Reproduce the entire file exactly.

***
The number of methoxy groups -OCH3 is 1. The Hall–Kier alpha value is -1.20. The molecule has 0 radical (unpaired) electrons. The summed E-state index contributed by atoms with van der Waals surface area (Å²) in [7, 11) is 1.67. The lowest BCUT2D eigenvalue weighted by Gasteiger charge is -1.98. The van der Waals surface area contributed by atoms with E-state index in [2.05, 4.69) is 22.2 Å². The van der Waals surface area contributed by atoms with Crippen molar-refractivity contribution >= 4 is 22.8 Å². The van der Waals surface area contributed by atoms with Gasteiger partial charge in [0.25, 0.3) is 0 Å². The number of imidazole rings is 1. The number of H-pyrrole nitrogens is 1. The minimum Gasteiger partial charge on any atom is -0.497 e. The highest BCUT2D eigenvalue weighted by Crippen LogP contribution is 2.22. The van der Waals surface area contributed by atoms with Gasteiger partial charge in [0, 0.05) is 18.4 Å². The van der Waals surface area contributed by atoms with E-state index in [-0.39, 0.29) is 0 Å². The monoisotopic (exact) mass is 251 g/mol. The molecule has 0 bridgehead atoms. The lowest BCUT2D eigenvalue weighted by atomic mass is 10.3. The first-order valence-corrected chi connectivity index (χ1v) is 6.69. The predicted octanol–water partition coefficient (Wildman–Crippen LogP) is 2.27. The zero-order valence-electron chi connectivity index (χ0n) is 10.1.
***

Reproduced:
The number of methoxy groups -OCH3 is 1. The Hall–Kier alpha value is -1.20. The molecule has 0 radical (unpaired) electrons. The summed E-state index contributed by atoms with van der Waals surface area (Å²) in [7, 11) is 1.67. The lowest BCUT2D eigenvalue weighted by Gasteiger charge is -1.98. The van der Waals surface area contributed by atoms with E-state index in [2.05, 4.69) is 22.2 Å². The van der Waals surface area contributed by atoms with Crippen molar-refractivity contribution >= 4 is 22.8 Å². The van der Waals surface area contributed by atoms with Gasteiger partial charge in [0.25, 0.3) is 0 Å². The number of imidazole rings is 1. The number of H-pyrrole nitrogens is 1. The minimum Gasteiger partial charge on any atom is -0.497 e. The highest BCUT2D eigenvalue weighted by Crippen LogP contribution is 2.22. The van der Waals surface area contributed by atoms with Gasteiger partial charge in [0, 0.05) is 18.4 Å². The van der Waals surface area contributed by atoms with E-state index in [-0.39, 0.29) is 0 Å². The monoisotopic (exact) mass is 251 g/mol. The molecule has 0 bridgehead atoms. The lowest BCUT2D eigenvalue weighted by atomic mass is 10.3. The first-order valence-corrected chi connectivity index (χ1v) is 6.69. The predicted octanol–water partition coefficient (Wildman–Crippen LogP) is 2.27. The zero-order valence-electron chi connectivity index (χ0n) is 10.1.